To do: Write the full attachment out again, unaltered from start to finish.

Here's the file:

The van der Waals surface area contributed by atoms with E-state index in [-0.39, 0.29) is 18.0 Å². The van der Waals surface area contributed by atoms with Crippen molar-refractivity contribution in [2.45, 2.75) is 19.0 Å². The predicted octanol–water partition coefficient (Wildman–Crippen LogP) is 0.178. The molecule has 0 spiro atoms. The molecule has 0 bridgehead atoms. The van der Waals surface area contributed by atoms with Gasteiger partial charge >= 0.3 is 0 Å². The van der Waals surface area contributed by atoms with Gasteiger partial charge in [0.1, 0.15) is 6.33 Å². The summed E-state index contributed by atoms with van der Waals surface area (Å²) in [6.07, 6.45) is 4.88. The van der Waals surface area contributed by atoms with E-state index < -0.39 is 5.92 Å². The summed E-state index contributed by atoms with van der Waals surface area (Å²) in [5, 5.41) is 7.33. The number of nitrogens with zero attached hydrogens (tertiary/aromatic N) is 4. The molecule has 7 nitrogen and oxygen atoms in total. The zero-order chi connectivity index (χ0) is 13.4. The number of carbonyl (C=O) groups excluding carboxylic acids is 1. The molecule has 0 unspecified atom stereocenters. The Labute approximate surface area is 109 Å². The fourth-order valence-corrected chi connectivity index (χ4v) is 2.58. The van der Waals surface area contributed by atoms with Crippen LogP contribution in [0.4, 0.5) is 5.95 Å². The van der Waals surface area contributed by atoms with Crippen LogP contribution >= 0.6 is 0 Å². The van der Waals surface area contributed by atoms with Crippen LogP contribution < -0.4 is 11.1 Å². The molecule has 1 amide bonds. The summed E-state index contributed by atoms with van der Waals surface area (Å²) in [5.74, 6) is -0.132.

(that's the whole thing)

The van der Waals surface area contributed by atoms with E-state index in [-0.39, 0.29) is 18.0 Å². The van der Waals surface area contributed by atoms with Crippen molar-refractivity contribution in [2.45, 2.75) is 19.0 Å². The predicted octanol–water partition coefficient (Wildman–Crippen LogP) is 0.178. The molecule has 0 spiro atoms. The molecule has 0 bridgehead atoms. The van der Waals surface area contributed by atoms with Gasteiger partial charge >= 0.3 is 0 Å². The van der Waals surface area contributed by atoms with Gasteiger partial charge in [0.1, 0.15) is 6.33 Å². The summed E-state index contributed by atoms with van der Waals surface area (Å²) in [6.07, 6.45) is 4.88. The van der Waals surface area contributed by atoms with E-state index < -0.39 is 5.92 Å². The summed E-state index contributed by atoms with van der Waals surface area (Å²) in [5, 5.41) is 7.33. The number of nitrogens with zero attached hydrogens (tertiary/aromatic N) is 4. The molecule has 7 nitrogen and oxygen atoms in total. The zero-order chi connectivity index (χ0) is 13.4. The number of carbonyl (C=O) groups excluding carboxylic acids is 1. The molecule has 0 unspecified atom stereocenters. The Labute approximate surface area is 109 Å². The fourth-order valence-corrected chi connectivity index (χ4v) is 2.58. The van der Waals surface area contributed by atoms with Crippen LogP contribution in [0.4, 0.5) is 5.95 Å². The van der Waals surface area contributed by atoms with Crippen LogP contribution >= 0.6 is 0 Å². The van der Waals surface area contributed by atoms with Crippen LogP contribution < -0.4 is 11.1 Å². The molecule has 1 amide bonds. The summed E-state index contributed by atoms with van der Waals surface area (Å²) in [5.74, 6) is -0.132.